4. Understand how failure may lead to growth
Both Dr. Harris and Dr. Moffatt-Bruce feel learning from failure makes a good leader — having a vision, stumbling from time to time and learning from mistakes can give a leader perspective and more effectiveness. "Failure is part of opportunity," said Dr. Moffatt-Bruce, who said she has normalized failure in her role.
5. Learn to lead with humility
"If this pandemic has taught us anything, it should be humility," said Dr. Harris. "Because just when we thought we made a little bit of progress, the virus outsmarted us. Just when we think it's safe to get out of the water, we should maintain a level of humility," she added.
Dr. Moffatt-Bruce added that while she was coming into a new position of leadership, humility enabled her to listen more than speak, manage self-doubt and make sure she is travelling forward toward her vision.
6. Make room for self-care
Both doctors believe a conscious focus on self-care is essential to being a good leader. "If we're not healthy, the system can't be healthy," said Dr. Harris.
"As leaders, we have an ability and responsibility to enable healthcare providers to do their job and for patients to get the care they deserve," added Dr. Moffatt-Bruce, addressing the need to understand professional burnout and reward performance in a new and different way.
7. Provide opportunities for individuals to change
Dr. Harris spoke about microaggressions in the workplace, which she's encountered as a Black female physician. She urged listeners to have conversations about racism and social justice and to have tough conversations when in a position of leadership.
And while she has "called people out" for saying something inappropriate, she has also started "calling people in," which gives people an opportunity to change. "I try to call people in and say 'there are some gaps in your knowledge — here are some books you can read.'" By calling people in, you can address issues head-on while growing your circle of support.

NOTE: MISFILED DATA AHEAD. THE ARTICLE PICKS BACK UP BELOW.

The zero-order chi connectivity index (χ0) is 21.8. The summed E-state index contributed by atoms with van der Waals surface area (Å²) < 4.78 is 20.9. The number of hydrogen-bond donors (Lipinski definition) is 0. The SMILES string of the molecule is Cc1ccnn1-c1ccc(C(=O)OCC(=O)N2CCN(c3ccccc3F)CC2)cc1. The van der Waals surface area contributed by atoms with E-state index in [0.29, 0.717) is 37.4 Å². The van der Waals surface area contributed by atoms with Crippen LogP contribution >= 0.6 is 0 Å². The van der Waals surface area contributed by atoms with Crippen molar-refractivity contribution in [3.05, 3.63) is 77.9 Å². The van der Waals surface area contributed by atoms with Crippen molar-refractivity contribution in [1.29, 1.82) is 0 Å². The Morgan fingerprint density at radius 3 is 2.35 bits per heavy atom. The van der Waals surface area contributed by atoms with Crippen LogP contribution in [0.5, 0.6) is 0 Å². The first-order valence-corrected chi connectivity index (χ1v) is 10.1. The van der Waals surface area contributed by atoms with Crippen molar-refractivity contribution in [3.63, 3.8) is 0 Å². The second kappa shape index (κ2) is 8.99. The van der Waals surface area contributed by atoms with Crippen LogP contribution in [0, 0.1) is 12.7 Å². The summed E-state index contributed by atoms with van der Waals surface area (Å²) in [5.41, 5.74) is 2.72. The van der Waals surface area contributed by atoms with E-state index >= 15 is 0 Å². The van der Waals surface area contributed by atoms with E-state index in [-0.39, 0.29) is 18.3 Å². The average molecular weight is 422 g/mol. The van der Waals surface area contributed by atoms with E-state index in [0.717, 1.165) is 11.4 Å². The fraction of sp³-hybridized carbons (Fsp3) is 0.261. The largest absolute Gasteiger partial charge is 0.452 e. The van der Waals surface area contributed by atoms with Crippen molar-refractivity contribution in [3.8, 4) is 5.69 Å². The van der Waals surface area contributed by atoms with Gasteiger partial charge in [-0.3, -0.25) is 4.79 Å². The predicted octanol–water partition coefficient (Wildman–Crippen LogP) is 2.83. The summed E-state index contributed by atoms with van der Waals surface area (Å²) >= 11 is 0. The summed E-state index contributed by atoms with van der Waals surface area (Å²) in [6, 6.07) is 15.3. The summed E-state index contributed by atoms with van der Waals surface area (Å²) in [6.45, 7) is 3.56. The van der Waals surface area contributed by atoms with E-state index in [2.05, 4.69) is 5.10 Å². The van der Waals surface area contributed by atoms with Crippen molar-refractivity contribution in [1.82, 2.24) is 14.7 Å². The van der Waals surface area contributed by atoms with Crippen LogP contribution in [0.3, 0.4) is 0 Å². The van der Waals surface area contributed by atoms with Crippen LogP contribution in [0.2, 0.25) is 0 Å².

8. Be willing to share power
Being able to lead with others who have different lived experiences, education and opinions is essential to being an effective and fair leader. "Be willing to share power, be willing to listen and recognize the community has the answer," said Dr. Harris.
Dr. Moffatt-Bruce added that she and her team of leaders have spent a great deal of time understanding the coin model of privilege and critical allyship and where they could sit in order to lead in solidarity with others. "Asking the question am I helpful, should I stand back, or just be humbled to help share power, champion others and be an authentic ally."
As Dr. Harris mentioned at the top of her talk, being a good leader is not about the title, it's about the work. Being authentic, humble, curious and healthy are critical elements to leadership. And as Dr. Moffatt-Bruce added, leading by example, demonstrating allyship and recognizing disparities and differences also contribute to an equitable and inclusive system of medical care and education.
Diane Amato is a Toronto-based freelance writer who loves to talk about finances, healthcare, travel and technology.
This article originally appeared on the RBC Healthcare - Advice & Learning